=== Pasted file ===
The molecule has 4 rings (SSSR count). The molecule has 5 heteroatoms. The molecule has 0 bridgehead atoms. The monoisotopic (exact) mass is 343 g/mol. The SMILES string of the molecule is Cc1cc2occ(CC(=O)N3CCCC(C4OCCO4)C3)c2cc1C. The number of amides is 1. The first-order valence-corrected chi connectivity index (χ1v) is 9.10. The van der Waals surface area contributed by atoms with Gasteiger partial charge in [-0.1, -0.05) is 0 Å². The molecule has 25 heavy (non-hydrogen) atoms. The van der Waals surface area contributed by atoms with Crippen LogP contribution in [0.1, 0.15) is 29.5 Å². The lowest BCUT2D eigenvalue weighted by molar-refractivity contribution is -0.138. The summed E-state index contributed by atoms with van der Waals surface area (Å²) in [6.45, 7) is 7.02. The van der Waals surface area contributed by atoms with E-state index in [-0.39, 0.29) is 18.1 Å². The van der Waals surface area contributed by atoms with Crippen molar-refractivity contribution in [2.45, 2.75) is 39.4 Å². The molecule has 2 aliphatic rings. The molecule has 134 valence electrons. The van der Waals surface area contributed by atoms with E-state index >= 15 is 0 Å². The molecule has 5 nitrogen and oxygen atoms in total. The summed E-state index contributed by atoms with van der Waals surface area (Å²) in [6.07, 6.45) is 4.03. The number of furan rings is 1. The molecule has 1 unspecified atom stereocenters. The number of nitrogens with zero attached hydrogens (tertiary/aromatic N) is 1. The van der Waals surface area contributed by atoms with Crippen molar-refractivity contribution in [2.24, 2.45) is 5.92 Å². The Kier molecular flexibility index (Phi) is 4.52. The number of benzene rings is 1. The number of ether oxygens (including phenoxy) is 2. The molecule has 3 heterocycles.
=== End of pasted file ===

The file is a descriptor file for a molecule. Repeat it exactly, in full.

The molecule has 4 rings (SSSR count). The molecule has 5 heteroatoms. The molecule has 0 bridgehead atoms. The monoisotopic (exact) mass is 343 g/mol. The SMILES string of the molecule is Cc1cc2occ(CC(=O)N3CCCC(C4OCCO4)C3)c2cc1C. The number of amides is 1. The first-order valence-corrected chi connectivity index (χ1v) is 9.10. The van der Waals surface area contributed by atoms with Gasteiger partial charge in [-0.1, -0.05) is 0 Å². The molecule has 25 heavy (non-hydrogen) atoms. The van der Waals surface area contributed by atoms with Crippen LogP contribution in [0.1, 0.15) is 29.5 Å². The lowest BCUT2D eigenvalue weighted by molar-refractivity contribution is -0.138. The summed E-state index contributed by atoms with van der Waals surface area (Å²) in [6.45, 7) is 7.02. The van der Waals surface area contributed by atoms with E-state index in [-0.39, 0.29) is 18.1 Å². The van der Waals surface area contributed by atoms with Crippen molar-refractivity contribution in [2.45, 2.75) is 39.4 Å². The molecule has 2 aliphatic rings. The molecule has 134 valence electrons. The van der Waals surface area contributed by atoms with E-state index >= 15 is 0 Å². The molecule has 5 nitrogen and oxygen atoms in total. The summed E-state index contributed by atoms with van der Waals surface area (Å²) in [6.07, 6.45) is 4.03. The number of furan rings is 1. The molecule has 1 unspecified atom stereocenters. The number of nitrogens with zero attached hydrogens (tertiary/aromatic N) is 1. The van der Waals surface area contributed by atoms with Crippen molar-refractivity contribution in [2.24, 2.45) is 5.92 Å². The Kier molecular flexibility index (Phi) is 4.52. The number of benzene rings is 1. The number of ether oxygens (including phenoxy) is 2. The molecule has 3 heterocycles.